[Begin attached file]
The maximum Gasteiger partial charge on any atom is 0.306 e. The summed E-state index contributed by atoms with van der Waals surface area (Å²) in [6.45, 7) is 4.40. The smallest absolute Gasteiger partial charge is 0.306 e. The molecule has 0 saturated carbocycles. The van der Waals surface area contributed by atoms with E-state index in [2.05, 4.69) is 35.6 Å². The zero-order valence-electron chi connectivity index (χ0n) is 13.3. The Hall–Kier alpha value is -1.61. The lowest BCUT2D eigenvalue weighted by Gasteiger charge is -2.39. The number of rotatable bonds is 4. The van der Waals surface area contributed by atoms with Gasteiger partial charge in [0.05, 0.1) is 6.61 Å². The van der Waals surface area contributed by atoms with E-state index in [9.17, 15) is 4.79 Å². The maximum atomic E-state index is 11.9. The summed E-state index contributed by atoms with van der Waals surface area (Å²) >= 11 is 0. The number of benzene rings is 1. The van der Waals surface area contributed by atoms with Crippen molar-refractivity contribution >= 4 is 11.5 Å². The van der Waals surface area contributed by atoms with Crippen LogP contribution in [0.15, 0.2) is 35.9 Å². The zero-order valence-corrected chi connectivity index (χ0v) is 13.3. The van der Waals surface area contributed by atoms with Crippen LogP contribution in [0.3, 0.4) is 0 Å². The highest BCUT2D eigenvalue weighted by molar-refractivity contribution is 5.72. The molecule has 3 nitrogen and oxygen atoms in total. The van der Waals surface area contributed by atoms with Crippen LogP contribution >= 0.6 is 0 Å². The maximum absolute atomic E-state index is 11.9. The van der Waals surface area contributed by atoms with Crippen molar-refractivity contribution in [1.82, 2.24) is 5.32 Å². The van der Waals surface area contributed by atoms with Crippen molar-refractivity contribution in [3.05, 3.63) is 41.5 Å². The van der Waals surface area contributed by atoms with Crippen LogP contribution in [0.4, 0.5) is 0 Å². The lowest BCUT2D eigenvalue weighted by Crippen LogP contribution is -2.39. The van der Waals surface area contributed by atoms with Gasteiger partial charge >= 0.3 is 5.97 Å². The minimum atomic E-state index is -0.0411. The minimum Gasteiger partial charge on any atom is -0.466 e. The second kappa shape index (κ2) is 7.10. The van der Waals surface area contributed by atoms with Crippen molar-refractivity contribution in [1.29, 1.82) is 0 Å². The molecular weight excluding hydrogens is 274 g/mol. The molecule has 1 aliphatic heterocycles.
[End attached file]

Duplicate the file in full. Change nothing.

The maximum Gasteiger partial charge on any atom is 0.306 e. The summed E-state index contributed by atoms with van der Waals surface area (Å²) in [6.45, 7) is 4.40. The smallest absolute Gasteiger partial charge is 0.306 e. The molecule has 0 saturated carbocycles. The van der Waals surface area contributed by atoms with E-state index in [2.05, 4.69) is 35.6 Å². The zero-order valence-electron chi connectivity index (χ0n) is 13.3. The Hall–Kier alpha value is -1.61. The lowest BCUT2D eigenvalue weighted by Gasteiger charge is -2.39. The number of rotatable bonds is 4. The van der Waals surface area contributed by atoms with Gasteiger partial charge in [0.05, 0.1) is 6.61 Å². The van der Waals surface area contributed by atoms with E-state index in [9.17, 15) is 4.79 Å². The maximum atomic E-state index is 11.9. The summed E-state index contributed by atoms with van der Waals surface area (Å²) >= 11 is 0. The number of benzene rings is 1. The van der Waals surface area contributed by atoms with Crippen molar-refractivity contribution >= 4 is 11.5 Å². The van der Waals surface area contributed by atoms with Crippen LogP contribution in [0.15, 0.2) is 35.9 Å². The zero-order valence-corrected chi connectivity index (χ0v) is 13.3. The van der Waals surface area contributed by atoms with Crippen LogP contribution in [0.3, 0.4) is 0 Å². The highest BCUT2D eigenvalue weighted by molar-refractivity contribution is 5.72. The molecule has 3 nitrogen and oxygen atoms in total. The van der Waals surface area contributed by atoms with Crippen LogP contribution >= 0.6 is 0 Å². The maximum absolute atomic E-state index is 11.9. The van der Waals surface area contributed by atoms with Crippen molar-refractivity contribution in [1.82, 2.24) is 5.32 Å². The van der Waals surface area contributed by atoms with Crippen molar-refractivity contribution in [3.05, 3.63) is 41.5 Å². The van der Waals surface area contributed by atoms with Crippen LogP contribution in [0.4, 0.5) is 0 Å². The lowest BCUT2D eigenvalue weighted by Crippen LogP contribution is -2.39. The van der Waals surface area contributed by atoms with Gasteiger partial charge >= 0.3 is 5.97 Å². The minimum atomic E-state index is -0.0411. The minimum Gasteiger partial charge on any atom is -0.466 e. The second kappa shape index (κ2) is 7.10. The van der Waals surface area contributed by atoms with Crippen molar-refractivity contribution in [1.29, 1.82) is 0 Å². The molecular weight excluding hydrogens is 274 g/mol. The molecule has 1 aliphatic heterocycles.